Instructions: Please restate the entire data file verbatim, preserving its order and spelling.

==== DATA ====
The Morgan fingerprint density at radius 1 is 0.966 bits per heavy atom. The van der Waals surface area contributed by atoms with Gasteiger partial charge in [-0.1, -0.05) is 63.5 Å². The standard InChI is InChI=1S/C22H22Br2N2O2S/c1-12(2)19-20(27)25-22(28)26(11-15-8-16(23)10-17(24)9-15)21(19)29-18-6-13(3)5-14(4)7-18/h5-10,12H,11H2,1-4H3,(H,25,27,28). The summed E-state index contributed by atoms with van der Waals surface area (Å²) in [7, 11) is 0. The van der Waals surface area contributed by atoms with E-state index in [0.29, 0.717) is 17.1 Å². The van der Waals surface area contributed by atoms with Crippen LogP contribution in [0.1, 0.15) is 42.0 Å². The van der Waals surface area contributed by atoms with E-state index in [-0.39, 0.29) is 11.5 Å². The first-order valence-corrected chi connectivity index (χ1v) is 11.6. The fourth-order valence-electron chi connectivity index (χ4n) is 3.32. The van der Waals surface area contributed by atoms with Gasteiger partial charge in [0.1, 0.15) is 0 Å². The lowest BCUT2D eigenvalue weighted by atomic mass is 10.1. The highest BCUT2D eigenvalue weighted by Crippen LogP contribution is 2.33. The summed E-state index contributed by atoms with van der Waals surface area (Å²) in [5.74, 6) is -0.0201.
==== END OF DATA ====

The Morgan fingerprint density at radius 1 is 0.966 bits per heavy atom. The van der Waals surface area contributed by atoms with Gasteiger partial charge in [-0.1, -0.05) is 63.5 Å². The standard InChI is InChI=1S/C22H22Br2N2O2S/c1-12(2)19-20(27)25-22(28)26(11-15-8-16(23)10-17(24)9-15)21(19)29-18-6-13(3)5-14(4)7-18/h5-10,12H,11H2,1-4H3,(H,25,27,28). The summed E-state index contributed by atoms with van der Waals surface area (Å²) in [7, 11) is 0. The van der Waals surface area contributed by atoms with E-state index in [0.29, 0.717) is 17.1 Å². The van der Waals surface area contributed by atoms with Crippen LogP contribution in [0.1, 0.15) is 42.0 Å². The van der Waals surface area contributed by atoms with E-state index in [-0.39, 0.29) is 11.5 Å². The first-order valence-corrected chi connectivity index (χ1v) is 11.6. The fourth-order valence-electron chi connectivity index (χ4n) is 3.32. The van der Waals surface area contributed by atoms with Gasteiger partial charge in [0.1, 0.15) is 0 Å². The lowest BCUT2D eigenvalue weighted by atomic mass is 10.1. The highest BCUT2D eigenvalue weighted by Crippen LogP contribution is 2.33. The summed E-state index contributed by atoms with van der Waals surface area (Å²) in [5.74, 6) is -0.0201.